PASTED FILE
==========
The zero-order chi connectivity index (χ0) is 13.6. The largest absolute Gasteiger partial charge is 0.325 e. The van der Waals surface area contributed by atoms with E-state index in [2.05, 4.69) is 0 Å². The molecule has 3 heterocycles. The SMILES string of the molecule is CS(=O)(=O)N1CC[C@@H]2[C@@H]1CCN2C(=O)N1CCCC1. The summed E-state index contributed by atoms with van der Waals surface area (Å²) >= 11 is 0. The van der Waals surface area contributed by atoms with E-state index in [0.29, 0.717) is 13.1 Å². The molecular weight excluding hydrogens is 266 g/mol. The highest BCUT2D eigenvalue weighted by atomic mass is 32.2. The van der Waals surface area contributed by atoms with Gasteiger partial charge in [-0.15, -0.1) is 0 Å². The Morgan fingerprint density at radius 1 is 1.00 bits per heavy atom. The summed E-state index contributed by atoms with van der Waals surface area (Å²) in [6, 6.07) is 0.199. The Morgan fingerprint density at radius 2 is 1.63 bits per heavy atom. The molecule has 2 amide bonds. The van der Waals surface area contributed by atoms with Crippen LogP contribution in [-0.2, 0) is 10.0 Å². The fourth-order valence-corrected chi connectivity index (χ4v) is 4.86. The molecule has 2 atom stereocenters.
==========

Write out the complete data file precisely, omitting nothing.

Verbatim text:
The zero-order chi connectivity index (χ0) is 13.6. The largest absolute Gasteiger partial charge is 0.325 e. The van der Waals surface area contributed by atoms with E-state index in [2.05, 4.69) is 0 Å². The molecule has 3 heterocycles. The SMILES string of the molecule is CS(=O)(=O)N1CC[C@@H]2[C@@H]1CCN2C(=O)N1CCCC1. The summed E-state index contributed by atoms with van der Waals surface area (Å²) >= 11 is 0. The van der Waals surface area contributed by atoms with E-state index in [0.29, 0.717) is 13.1 Å². The molecular weight excluding hydrogens is 266 g/mol. The highest BCUT2D eigenvalue weighted by atomic mass is 32.2. The van der Waals surface area contributed by atoms with Gasteiger partial charge in [-0.15, -0.1) is 0 Å². The Morgan fingerprint density at radius 1 is 1.00 bits per heavy atom. The summed E-state index contributed by atoms with van der Waals surface area (Å²) in [6, 6.07) is 0.199. The Morgan fingerprint density at radius 2 is 1.63 bits per heavy atom. The molecule has 2 amide bonds. The van der Waals surface area contributed by atoms with Crippen LogP contribution in [-0.2, 0) is 10.0 Å². The fourth-order valence-corrected chi connectivity index (χ4v) is 4.86. The molecule has 2 atom stereocenters.